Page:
Here is a sample of the language used:
As Texas gears up to select biology textbooks for use by high school students over the next decade, the panel responsible for reviewing submissions from publishers has stirred controversy because a number of its members do not accept evolution and climate change as scientific truth.
In the state whose governor, Rick Perry, boasted as a candidate for president that his schools taught both creationism and evolution, the State Board of Education, which includes members who hold creationist views, helped nominate several members of the textbook review panel. Others were named by parents and educators. Prospective candidates could also nominate themselves. The state’s education commissioner, Michael L. Williams, a Perry appointee and a conservative Republican, made the final appointments to the 28-member panel. Six of them are known to reject evolution.
Some Texans worry that ideologically driven review panel members and state school board members are slowly eroding science education in the state.
Once again, how is the word “evolution” used in that chunk of the story? Are there theistic evolutionists alongside their secular brothers and sisters? What does it mean to “reject evolution”? Does that include science teachers who want to discuss articles in mainstream, secular scientific literature about debates in the field?
Here’s my favorite part:
By questioning the science — often getting down to very technical details — the evolution challengers in Texas are following a strategy increasingly deployed by others around the country. There is little open talk of creationism. Instead they borrow buzzwords common in education, “critical thinking,” saying there is simply not enough evidence to prove evolution.
If textbooks do not present alternative viewpoints or explain what they describe as “the controversy,” they say students will be deprived of a core concept of education — learning how to make up their own minds. …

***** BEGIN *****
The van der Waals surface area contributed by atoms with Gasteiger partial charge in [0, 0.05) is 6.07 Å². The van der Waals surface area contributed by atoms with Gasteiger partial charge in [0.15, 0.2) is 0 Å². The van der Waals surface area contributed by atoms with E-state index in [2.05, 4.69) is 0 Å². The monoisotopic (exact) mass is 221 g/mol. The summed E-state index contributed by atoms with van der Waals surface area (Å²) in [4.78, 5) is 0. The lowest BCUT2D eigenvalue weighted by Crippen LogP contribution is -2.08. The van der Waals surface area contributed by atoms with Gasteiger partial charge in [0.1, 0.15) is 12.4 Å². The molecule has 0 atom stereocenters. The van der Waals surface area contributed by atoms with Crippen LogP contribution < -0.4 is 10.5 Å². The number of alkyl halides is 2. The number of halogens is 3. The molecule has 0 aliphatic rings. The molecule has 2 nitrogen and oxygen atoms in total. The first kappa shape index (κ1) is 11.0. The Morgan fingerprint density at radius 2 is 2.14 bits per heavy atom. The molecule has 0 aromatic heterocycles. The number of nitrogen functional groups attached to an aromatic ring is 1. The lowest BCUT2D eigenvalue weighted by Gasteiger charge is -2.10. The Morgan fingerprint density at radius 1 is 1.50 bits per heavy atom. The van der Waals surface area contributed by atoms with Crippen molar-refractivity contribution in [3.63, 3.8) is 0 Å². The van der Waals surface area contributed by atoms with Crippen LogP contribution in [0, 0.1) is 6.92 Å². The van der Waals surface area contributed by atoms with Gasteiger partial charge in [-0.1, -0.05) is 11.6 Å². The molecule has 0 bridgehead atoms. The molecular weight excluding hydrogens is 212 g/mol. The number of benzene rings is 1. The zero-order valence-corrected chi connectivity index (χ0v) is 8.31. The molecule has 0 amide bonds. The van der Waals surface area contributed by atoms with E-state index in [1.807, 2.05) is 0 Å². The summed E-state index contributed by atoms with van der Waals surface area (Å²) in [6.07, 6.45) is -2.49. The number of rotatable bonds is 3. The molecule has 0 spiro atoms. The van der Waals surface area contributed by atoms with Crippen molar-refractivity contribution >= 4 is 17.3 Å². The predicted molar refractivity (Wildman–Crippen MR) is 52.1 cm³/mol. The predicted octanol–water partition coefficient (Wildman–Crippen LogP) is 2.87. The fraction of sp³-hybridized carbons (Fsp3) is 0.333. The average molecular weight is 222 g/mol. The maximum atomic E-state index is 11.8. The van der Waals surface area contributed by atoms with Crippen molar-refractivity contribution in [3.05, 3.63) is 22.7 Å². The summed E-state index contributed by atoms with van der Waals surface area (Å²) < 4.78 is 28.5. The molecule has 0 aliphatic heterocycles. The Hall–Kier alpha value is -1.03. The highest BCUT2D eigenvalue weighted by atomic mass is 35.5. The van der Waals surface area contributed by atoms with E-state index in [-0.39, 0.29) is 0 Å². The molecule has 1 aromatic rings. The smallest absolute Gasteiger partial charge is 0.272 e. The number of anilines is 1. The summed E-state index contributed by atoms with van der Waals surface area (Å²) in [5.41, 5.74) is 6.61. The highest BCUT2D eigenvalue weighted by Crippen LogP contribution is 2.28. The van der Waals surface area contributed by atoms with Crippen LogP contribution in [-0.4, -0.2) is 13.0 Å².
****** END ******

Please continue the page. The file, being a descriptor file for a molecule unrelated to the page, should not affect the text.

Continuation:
Four years ago, a conservative bloc on the state school board pushed through amendments to science standards that call for students to “analyze and evaluate” some of the basic principles of evolution. Science educators and advocates worry that this language can be used as a back door for teaching creationism.
It would be interesting to note if other buzzwords were used, such as “free speech,” “First Amendment” and even “academic freedom.”
However, the key — once again — is that the dependence on undefined labels by the Times team prevents readers from knowing what the key voices ON BOTH SIDES of the debate are actually saying. For example, what does the word “creationism” actually mean, in the pivotal “back door” passage? What are the specific accusations here?
Come to think of it, what do the Texas science standards actually say? Might a quote or two from these documents help readers understand the debate?
But, there I go again, asking for journalistic information about the beliefs of people on both sides of this critical academic debate. The leaders of The New York Times are SOOOO past that kind of thing. One side is smart. One side is dumb and dangerous. That’s Texas, for you. Moving on.
It goes without saying that the goal, when leaving comments on this post, is to address ways for journalists to do accurate and fair coverage of the views of all of the activists, scientists and citizens involved in this debate — voices on both sides. That remains the goal here at GetReligion.